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The Earl of Kinnoull: My Lords, the noble Earl may wish arguments to be put at this stage although clearly we hope to accept his amendment. If there is one improvement in the Bill which I believe is much welcomed outside, it is the acceptance of the deregulation of the legal fiefdom on drawing up agricultural tenancies. It is a sensible, practical and wise decision of my noble friend and his department to accept that the RICS is capable and professionally competent to do so. I, too, have received communication from the CAAV. It explained that although 90 per cent. of its members are members of one of the other two bodies, in particular the RICS, 10 per cent. are not. That 10 per cent. are more than competent. They are practical practitioners who probably know more than most professionals about the subject. Therefore, I hope that my noble friend will at least say that he will examine with sympathy the proposal that CAAV members will be accepted.
Earl Howe: My Lords, I am grateful to the noble Lord, Lord Gallacher, for introducing his amendment, the purpose of which is identical to government Amendment No. 6 that is grouped with it and to which I now speak. I am grateful to the noble Lord and to my noble friend Lord Kinnoull for their support.
As I said at Report stage, the Government have concluded that it would be appropriate to amend the Solicitors Act 1974 to empower members of the RICS to draw up farm business tenancy agreements of more than three years' duration and prepare other instruments relating to farm business tenancies. This amendment adds a new exception in Section 22 of that Act which will allow RICS associates or fellows to undertake that work. I am satisfied that those RICS members have sufficient expertise to carry out that function and that they may be able to offer the service at a lower cost to the parties.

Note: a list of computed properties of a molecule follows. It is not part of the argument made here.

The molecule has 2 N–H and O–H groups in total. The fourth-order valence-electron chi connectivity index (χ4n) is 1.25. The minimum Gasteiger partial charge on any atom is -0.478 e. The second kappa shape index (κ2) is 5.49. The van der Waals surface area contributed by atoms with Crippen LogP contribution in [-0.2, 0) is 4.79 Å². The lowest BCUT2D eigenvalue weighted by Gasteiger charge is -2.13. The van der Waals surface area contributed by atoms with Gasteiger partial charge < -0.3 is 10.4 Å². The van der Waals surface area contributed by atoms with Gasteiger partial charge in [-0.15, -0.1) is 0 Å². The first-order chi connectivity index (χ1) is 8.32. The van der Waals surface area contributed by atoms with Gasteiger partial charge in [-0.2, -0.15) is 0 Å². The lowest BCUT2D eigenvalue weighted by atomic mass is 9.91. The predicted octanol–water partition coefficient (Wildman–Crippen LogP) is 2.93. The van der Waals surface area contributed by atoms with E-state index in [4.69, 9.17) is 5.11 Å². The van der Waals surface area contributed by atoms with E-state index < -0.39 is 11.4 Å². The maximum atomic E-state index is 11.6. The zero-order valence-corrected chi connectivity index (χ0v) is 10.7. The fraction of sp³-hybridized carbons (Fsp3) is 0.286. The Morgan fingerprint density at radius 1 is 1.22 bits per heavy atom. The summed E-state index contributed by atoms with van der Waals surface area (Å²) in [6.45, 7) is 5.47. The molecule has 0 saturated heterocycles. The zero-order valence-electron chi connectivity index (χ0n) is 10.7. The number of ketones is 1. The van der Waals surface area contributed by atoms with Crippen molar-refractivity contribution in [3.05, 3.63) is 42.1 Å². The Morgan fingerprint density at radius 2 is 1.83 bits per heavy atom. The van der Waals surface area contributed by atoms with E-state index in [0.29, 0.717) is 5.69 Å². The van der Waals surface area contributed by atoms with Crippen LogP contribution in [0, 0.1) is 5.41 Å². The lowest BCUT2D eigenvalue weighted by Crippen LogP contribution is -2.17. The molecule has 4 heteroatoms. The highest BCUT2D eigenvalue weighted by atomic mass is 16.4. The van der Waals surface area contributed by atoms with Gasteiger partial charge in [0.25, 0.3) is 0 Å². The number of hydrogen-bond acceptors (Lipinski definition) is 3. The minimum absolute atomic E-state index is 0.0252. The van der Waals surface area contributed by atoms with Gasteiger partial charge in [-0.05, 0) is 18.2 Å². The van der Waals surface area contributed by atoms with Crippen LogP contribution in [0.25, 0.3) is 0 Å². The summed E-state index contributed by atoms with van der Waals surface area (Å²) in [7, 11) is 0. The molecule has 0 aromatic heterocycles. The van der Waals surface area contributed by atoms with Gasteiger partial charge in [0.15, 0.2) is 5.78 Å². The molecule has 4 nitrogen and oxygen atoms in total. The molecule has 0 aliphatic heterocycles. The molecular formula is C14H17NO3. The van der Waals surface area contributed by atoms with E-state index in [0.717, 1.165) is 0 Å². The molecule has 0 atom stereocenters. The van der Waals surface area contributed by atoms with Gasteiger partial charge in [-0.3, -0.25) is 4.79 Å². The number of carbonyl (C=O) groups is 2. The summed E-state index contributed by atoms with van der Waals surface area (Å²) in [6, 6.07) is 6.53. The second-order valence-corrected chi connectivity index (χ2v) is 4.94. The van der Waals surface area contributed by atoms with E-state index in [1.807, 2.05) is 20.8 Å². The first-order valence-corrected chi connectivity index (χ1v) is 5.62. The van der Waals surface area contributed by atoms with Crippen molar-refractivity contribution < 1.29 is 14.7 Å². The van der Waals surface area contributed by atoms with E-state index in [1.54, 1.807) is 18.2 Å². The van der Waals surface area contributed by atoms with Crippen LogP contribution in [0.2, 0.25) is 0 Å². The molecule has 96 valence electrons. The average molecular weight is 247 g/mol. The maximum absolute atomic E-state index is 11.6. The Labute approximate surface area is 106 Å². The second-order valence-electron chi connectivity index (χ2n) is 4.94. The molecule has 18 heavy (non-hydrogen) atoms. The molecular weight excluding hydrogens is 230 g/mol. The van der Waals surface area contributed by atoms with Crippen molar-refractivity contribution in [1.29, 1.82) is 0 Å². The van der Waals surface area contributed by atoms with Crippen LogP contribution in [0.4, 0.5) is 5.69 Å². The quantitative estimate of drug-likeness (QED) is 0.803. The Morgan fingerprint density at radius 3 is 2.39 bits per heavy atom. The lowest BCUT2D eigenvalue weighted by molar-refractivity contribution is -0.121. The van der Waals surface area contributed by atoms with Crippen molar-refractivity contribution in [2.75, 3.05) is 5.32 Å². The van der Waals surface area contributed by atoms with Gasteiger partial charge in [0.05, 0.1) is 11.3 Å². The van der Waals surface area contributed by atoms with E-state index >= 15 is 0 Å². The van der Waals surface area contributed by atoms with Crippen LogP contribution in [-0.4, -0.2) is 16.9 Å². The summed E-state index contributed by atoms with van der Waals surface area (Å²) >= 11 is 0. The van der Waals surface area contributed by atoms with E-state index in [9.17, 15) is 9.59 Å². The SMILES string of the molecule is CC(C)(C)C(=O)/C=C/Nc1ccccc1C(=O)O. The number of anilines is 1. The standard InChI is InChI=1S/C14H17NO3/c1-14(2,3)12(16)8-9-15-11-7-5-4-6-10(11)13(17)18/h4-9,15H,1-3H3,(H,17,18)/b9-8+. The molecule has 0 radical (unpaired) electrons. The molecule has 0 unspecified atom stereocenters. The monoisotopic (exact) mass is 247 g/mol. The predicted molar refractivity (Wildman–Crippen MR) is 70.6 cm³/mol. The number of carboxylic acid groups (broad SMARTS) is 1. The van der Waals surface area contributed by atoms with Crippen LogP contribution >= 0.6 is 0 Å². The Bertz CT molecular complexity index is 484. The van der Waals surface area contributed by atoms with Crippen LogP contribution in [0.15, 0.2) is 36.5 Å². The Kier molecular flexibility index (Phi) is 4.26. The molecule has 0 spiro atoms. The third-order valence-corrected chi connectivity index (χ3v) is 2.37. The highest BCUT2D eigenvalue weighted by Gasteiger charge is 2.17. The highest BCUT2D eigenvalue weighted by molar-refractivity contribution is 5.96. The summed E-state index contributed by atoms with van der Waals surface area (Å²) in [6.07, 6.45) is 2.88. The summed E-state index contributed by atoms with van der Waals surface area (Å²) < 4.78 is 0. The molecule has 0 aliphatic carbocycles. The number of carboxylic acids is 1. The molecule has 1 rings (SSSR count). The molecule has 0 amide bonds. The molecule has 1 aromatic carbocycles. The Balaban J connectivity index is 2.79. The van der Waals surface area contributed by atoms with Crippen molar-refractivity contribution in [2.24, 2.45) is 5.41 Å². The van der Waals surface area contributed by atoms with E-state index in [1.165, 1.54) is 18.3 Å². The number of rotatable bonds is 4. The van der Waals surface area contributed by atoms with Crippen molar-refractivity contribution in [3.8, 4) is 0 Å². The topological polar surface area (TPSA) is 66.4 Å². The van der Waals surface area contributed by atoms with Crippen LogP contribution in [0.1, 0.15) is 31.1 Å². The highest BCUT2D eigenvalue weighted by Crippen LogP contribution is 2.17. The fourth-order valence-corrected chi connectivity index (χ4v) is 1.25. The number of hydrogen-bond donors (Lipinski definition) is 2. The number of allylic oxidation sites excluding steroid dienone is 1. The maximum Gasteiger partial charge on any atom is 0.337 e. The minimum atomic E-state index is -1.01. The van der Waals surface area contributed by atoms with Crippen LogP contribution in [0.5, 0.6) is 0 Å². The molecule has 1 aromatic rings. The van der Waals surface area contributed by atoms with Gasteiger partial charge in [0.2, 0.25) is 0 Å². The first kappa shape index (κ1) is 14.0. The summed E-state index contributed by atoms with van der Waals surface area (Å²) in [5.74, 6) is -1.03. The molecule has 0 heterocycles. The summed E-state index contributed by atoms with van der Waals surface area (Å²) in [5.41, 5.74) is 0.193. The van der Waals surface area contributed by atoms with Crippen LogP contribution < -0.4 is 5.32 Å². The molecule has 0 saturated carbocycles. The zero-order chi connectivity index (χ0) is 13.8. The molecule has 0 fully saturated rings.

Those are the words used in the amendment. This is needed to cater for the situation in which the instrument does not become a farm business tenancy because it fails to meet the conditions set out in Clause 1 of the Bill. This phrase avoids the RICS member committing an offence in that situation, provided, of course, that he or she had reasonable grounds for believing that a farm business tenancy was being created.
The noble Lord, Lord Gallacher, asked me to consider the proposal that fellows and associates of the ISVA should also be empowered to prepare tenancy agreements. My noble friend Lord Kinnoull referred to the CAAV in the same context. The first proposed amendment to enable RICS members to prepare tenancy agreements was debated at Committee stage on 13th December, as noble Lords will recall. Although my response at that time was not particularly encouraging, it was clear that certain noble Lords wished to pursue the matter. It is therefore a little unfortunate that these further proposals were not raised until after we had already debated the matter twice and the Government had consulted interested parties on what amendment should be tabled.